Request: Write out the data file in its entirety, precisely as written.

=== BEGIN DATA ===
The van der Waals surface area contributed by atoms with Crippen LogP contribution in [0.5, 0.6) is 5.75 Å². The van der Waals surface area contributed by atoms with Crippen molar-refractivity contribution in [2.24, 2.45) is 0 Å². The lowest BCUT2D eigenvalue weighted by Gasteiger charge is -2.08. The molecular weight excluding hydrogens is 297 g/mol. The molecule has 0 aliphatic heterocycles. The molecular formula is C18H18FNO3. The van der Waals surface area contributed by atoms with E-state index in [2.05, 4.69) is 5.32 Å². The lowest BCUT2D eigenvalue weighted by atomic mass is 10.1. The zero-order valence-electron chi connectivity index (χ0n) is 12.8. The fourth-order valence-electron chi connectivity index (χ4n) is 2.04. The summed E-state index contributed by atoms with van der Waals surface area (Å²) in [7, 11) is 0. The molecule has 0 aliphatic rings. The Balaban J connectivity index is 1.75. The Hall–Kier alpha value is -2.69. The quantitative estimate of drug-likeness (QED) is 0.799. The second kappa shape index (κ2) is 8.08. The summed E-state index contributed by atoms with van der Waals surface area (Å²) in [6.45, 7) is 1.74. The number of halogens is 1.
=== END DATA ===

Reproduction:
The van der Waals surface area contributed by atoms with Crippen LogP contribution in [0.5, 0.6) is 5.75 Å². The van der Waals surface area contributed by atoms with Crippen molar-refractivity contribution in [2.24, 2.45) is 0 Å². The lowest BCUT2D eigenvalue weighted by Gasteiger charge is -2.08. The molecular weight excluding hydrogens is 297 g/mol. The molecule has 0 aliphatic heterocycles. The molecular formula is C18H18FNO3. The van der Waals surface area contributed by atoms with E-state index in [2.05, 4.69) is 5.32 Å². The lowest BCUT2D eigenvalue weighted by atomic mass is 10.1. The zero-order valence-electron chi connectivity index (χ0n) is 12.8. The fourth-order valence-electron chi connectivity index (χ4n) is 2.04. The summed E-state index contributed by atoms with van der Waals surface area (Å²) in [7, 11) is 0. The molecule has 0 aliphatic rings. The Balaban J connectivity index is 1.75. The Hall–Kier alpha value is -2.69. The quantitative estimate of drug-likeness (QED) is 0.799. The second kappa shape index (κ2) is 8.08. The summed E-state index contributed by atoms with van der Waals surface area (Å²) in [6.45, 7) is 1.74. The number of halogens is 1.